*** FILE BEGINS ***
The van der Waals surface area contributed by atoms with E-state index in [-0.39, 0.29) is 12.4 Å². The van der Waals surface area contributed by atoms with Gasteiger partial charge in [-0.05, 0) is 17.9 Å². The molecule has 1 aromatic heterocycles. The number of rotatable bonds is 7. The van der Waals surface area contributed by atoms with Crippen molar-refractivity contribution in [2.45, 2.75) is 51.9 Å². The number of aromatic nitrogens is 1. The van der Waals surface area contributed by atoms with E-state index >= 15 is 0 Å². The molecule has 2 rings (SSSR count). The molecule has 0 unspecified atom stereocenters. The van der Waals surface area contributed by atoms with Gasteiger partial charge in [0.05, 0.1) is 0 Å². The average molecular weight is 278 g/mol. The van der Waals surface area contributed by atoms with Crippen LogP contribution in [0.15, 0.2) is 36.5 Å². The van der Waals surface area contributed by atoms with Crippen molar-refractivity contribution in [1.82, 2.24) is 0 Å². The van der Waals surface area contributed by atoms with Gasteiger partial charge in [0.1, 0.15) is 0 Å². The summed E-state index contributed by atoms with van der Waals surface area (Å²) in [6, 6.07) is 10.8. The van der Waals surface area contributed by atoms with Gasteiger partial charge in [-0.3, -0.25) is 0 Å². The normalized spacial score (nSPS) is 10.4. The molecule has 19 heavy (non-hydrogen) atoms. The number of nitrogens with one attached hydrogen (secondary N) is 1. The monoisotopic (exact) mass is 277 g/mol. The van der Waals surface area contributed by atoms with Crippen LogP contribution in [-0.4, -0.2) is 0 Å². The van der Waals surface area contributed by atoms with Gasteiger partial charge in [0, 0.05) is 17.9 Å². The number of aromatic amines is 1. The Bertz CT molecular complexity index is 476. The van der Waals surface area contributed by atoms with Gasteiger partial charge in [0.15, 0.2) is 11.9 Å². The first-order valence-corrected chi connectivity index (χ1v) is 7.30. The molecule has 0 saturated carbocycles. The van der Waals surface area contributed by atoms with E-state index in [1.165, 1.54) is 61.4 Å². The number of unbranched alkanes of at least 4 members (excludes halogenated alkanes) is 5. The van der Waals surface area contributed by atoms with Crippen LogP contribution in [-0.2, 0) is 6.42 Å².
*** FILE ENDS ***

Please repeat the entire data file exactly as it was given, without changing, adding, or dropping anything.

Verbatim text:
The van der Waals surface area contributed by atoms with E-state index in [-0.39, 0.29) is 12.4 Å². The van der Waals surface area contributed by atoms with Gasteiger partial charge in [-0.05, 0) is 17.9 Å². The molecule has 1 aromatic heterocycles. The number of rotatable bonds is 7. The van der Waals surface area contributed by atoms with Crippen molar-refractivity contribution in [2.45, 2.75) is 51.9 Å². The number of aromatic nitrogens is 1. The van der Waals surface area contributed by atoms with E-state index >= 15 is 0 Å². The molecule has 2 rings (SSSR count). The molecule has 0 unspecified atom stereocenters. The van der Waals surface area contributed by atoms with Gasteiger partial charge in [0.05, 0.1) is 0 Å². The average molecular weight is 278 g/mol. The van der Waals surface area contributed by atoms with Crippen LogP contribution in [0.15, 0.2) is 36.5 Å². The van der Waals surface area contributed by atoms with Crippen molar-refractivity contribution in [1.82, 2.24) is 0 Å². The van der Waals surface area contributed by atoms with Gasteiger partial charge in [0.1, 0.15) is 0 Å². The summed E-state index contributed by atoms with van der Waals surface area (Å²) in [6, 6.07) is 10.8. The van der Waals surface area contributed by atoms with Gasteiger partial charge in [-0.3, -0.25) is 0 Å². The normalized spacial score (nSPS) is 10.4. The molecule has 19 heavy (non-hydrogen) atoms. The number of nitrogens with one attached hydrogen (secondary N) is 1. The monoisotopic (exact) mass is 277 g/mol. The van der Waals surface area contributed by atoms with Crippen LogP contribution in [-0.4, -0.2) is 0 Å². The van der Waals surface area contributed by atoms with Gasteiger partial charge in [0, 0.05) is 17.9 Å². The number of aromatic amines is 1. The Bertz CT molecular complexity index is 476. The van der Waals surface area contributed by atoms with Gasteiger partial charge in [0.15, 0.2) is 11.9 Å². The first-order valence-corrected chi connectivity index (χ1v) is 7.30. The molecule has 0 saturated carbocycles. The van der Waals surface area contributed by atoms with E-state index in [1.165, 1.54) is 61.4 Å². The number of unbranched alkanes of at least 4 members (excludes halogenated alkanes) is 5. The van der Waals surface area contributed by atoms with Crippen LogP contribution in [-0.2, 0) is 6.42 Å².